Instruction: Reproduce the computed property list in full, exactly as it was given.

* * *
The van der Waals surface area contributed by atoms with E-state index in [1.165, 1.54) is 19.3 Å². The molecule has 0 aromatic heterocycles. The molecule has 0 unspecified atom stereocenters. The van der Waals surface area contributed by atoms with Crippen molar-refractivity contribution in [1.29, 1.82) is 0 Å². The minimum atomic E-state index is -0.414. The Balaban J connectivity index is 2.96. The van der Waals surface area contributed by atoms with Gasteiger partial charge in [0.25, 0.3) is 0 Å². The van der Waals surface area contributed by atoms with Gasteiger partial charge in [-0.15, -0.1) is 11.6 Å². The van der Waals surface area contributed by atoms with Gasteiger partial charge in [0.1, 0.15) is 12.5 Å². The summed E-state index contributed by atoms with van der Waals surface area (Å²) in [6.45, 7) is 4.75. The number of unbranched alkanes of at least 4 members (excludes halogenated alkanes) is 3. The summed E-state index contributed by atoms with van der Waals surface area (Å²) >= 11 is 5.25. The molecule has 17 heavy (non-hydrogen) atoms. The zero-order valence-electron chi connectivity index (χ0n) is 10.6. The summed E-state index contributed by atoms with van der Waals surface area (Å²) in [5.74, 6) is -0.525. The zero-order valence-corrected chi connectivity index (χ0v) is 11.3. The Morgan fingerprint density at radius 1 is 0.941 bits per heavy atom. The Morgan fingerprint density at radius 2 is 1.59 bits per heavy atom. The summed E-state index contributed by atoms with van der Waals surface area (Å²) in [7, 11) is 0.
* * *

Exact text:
The van der Waals surface area contributed by atoms with E-state index in [1.165, 1.54) is 19.3 Å². The molecule has 0 aromatic heterocycles. The molecule has 0 unspecified atom stereocenters. The van der Waals surface area contributed by atoms with Crippen molar-refractivity contribution in [1.29, 1.82) is 0 Å². The minimum atomic E-state index is -0.414. The Balaban J connectivity index is 2.96. The van der Waals surface area contributed by atoms with Gasteiger partial charge in [0.25, 0.3) is 0 Å². The van der Waals surface area contributed by atoms with Gasteiger partial charge in [-0.15, -0.1) is 11.6 Å². The van der Waals surface area contributed by atoms with Gasteiger partial charge in [0.1, 0.15) is 12.5 Å². The summed E-state index contributed by atoms with van der Waals surface area (Å²) in [6.45, 7) is 4.75. The number of unbranched alkanes of at least 4 members (excludes halogenated alkanes) is 3. The summed E-state index contributed by atoms with van der Waals surface area (Å²) >= 11 is 5.25. The molecule has 17 heavy (non-hydrogen) atoms. The zero-order valence-electron chi connectivity index (χ0n) is 10.6. The summed E-state index contributed by atoms with van der Waals surface area (Å²) in [5.74, 6) is -0.525. The zero-order valence-corrected chi connectivity index (χ0v) is 11.3. The Morgan fingerprint density at radius 1 is 0.941 bits per heavy atom. The Morgan fingerprint density at radius 2 is 1.59 bits per heavy atom. The summed E-state index contributed by atoms with van der Waals surface area (Å²) in [7, 11) is 0.